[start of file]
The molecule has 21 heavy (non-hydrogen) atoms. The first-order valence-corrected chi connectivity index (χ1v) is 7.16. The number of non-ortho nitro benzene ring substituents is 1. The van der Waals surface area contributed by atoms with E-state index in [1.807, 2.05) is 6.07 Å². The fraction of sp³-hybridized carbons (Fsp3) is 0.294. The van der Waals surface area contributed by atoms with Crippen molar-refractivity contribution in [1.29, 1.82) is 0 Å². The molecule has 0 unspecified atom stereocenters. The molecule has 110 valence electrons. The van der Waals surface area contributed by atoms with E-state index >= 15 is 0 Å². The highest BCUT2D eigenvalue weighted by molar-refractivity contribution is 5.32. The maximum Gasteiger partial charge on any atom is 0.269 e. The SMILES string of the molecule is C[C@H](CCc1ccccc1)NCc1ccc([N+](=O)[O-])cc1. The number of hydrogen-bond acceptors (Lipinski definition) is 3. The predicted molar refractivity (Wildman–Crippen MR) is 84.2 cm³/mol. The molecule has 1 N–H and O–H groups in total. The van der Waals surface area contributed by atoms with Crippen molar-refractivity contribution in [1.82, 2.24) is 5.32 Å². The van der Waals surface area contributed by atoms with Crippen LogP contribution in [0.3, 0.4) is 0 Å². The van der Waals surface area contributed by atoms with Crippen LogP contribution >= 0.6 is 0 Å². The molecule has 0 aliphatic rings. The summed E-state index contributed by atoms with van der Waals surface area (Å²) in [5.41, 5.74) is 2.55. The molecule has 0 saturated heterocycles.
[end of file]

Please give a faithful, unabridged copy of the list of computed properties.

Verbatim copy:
The molecule has 21 heavy (non-hydrogen) atoms. The first-order valence-corrected chi connectivity index (χ1v) is 7.16. The number of non-ortho nitro benzene ring substituents is 1. The van der Waals surface area contributed by atoms with E-state index in [1.807, 2.05) is 6.07 Å². The fraction of sp³-hybridized carbons (Fsp3) is 0.294. The van der Waals surface area contributed by atoms with Crippen molar-refractivity contribution in [1.29, 1.82) is 0 Å². The molecule has 0 unspecified atom stereocenters. The molecule has 110 valence electrons. The van der Waals surface area contributed by atoms with E-state index >= 15 is 0 Å². The highest BCUT2D eigenvalue weighted by molar-refractivity contribution is 5.32. The maximum Gasteiger partial charge on any atom is 0.269 e. The SMILES string of the molecule is C[C@H](CCc1ccccc1)NCc1ccc([N+](=O)[O-])cc1. The number of hydrogen-bond acceptors (Lipinski definition) is 3. The predicted molar refractivity (Wildman–Crippen MR) is 84.2 cm³/mol. The molecule has 1 N–H and O–H groups in total. The van der Waals surface area contributed by atoms with Crippen molar-refractivity contribution in [1.82, 2.24) is 5.32 Å². The van der Waals surface area contributed by atoms with Crippen LogP contribution in [0.3, 0.4) is 0 Å². The van der Waals surface area contributed by atoms with Crippen LogP contribution >= 0.6 is 0 Å². The molecule has 0 aliphatic rings. The summed E-state index contributed by atoms with van der Waals surface area (Å²) in [5.41, 5.74) is 2.55. The molecule has 0 saturated heterocycles.